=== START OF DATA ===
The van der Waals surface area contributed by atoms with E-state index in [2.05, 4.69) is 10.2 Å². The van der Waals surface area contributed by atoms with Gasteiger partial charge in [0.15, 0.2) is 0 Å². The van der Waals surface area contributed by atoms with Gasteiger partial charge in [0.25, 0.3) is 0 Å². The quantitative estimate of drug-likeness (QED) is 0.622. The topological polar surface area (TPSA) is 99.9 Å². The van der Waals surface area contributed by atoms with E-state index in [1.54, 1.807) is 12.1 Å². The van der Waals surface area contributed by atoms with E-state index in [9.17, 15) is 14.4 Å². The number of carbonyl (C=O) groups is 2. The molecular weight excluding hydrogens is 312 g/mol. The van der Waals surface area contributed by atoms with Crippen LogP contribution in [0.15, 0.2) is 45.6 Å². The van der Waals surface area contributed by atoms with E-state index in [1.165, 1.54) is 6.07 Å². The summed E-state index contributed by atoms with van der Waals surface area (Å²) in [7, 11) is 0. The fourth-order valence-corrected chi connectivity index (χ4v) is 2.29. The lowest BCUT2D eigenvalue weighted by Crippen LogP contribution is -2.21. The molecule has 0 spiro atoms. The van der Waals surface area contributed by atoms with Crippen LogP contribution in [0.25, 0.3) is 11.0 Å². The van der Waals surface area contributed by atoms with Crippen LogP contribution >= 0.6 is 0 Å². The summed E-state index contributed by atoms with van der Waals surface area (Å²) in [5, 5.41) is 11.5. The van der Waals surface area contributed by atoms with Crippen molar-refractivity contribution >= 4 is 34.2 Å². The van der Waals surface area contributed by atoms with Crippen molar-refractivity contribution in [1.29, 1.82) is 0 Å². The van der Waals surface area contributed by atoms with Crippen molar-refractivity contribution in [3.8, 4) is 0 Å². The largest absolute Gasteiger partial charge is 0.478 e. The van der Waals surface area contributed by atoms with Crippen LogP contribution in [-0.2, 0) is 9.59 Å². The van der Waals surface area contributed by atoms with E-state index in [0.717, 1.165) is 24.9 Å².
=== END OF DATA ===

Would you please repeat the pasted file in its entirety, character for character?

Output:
The van der Waals surface area contributed by atoms with E-state index in [2.05, 4.69) is 10.2 Å². The van der Waals surface area contributed by atoms with Gasteiger partial charge in [0.15, 0.2) is 0 Å². The van der Waals surface area contributed by atoms with Gasteiger partial charge in [0.25, 0.3) is 0 Å². The quantitative estimate of drug-likeness (QED) is 0.622. The topological polar surface area (TPSA) is 99.9 Å². The van der Waals surface area contributed by atoms with E-state index in [1.54, 1.807) is 12.1 Å². The van der Waals surface area contributed by atoms with E-state index in [9.17, 15) is 14.4 Å². The number of carbonyl (C=O) groups is 2. The molecular weight excluding hydrogens is 312 g/mol. The van der Waals surface area contributed by atoms with Crippen LogP contribution in [0.15, 0.2) is 45.6 Å². The van der Waals surface area contributed by atoms with E-state index in [1.165, 1.54) is 6.07 Å². The summed E-state index contributed by atoms with van der Waals surface area (Å²) in [7, 11) is 0. The fourth-order valence-corrected chi connectivity index (χ4v) is 2.29. The lowest BCUT2D eigenvalue weighted by Crippen LogP contribution is -2.21. The molecule has 0 spiro atoms. The van der Waals surface area contributed by atoms with Crippen LogP contribution in [0.25, 0.3) is 11.0 Å². The van der Waals surface area contributed by atoms with Crippen LogP contribution >= 0.6 is 0 Å². The summed E-state index contributed by atoms with van der Waals surface area (Å²) in [5, 5.41) is 11.5. The van der Waals surface area contributed by atoms with Crippen molar-refractivity contribution >= 4 is 34.2 Å². The van der Waals surface area contributed by atoms with Crippen molar-refractivity contribution in [1.29, 1.82) is 0 Å². The van der Waals surface area contributed by atoms with Crippen molar-refractivity contribution in [3.8, 4) is 0 Å². The largest absolute Gasteiger partial charge is 0.478 e. The van der Waals surface area contributed by atoms with Crippen LogP contribution in [-0.2, 0) is 9.59 Å². The van der Waals surface area contributed by atoms with E-state index in [0.717, 1.165) is 24.9 Å².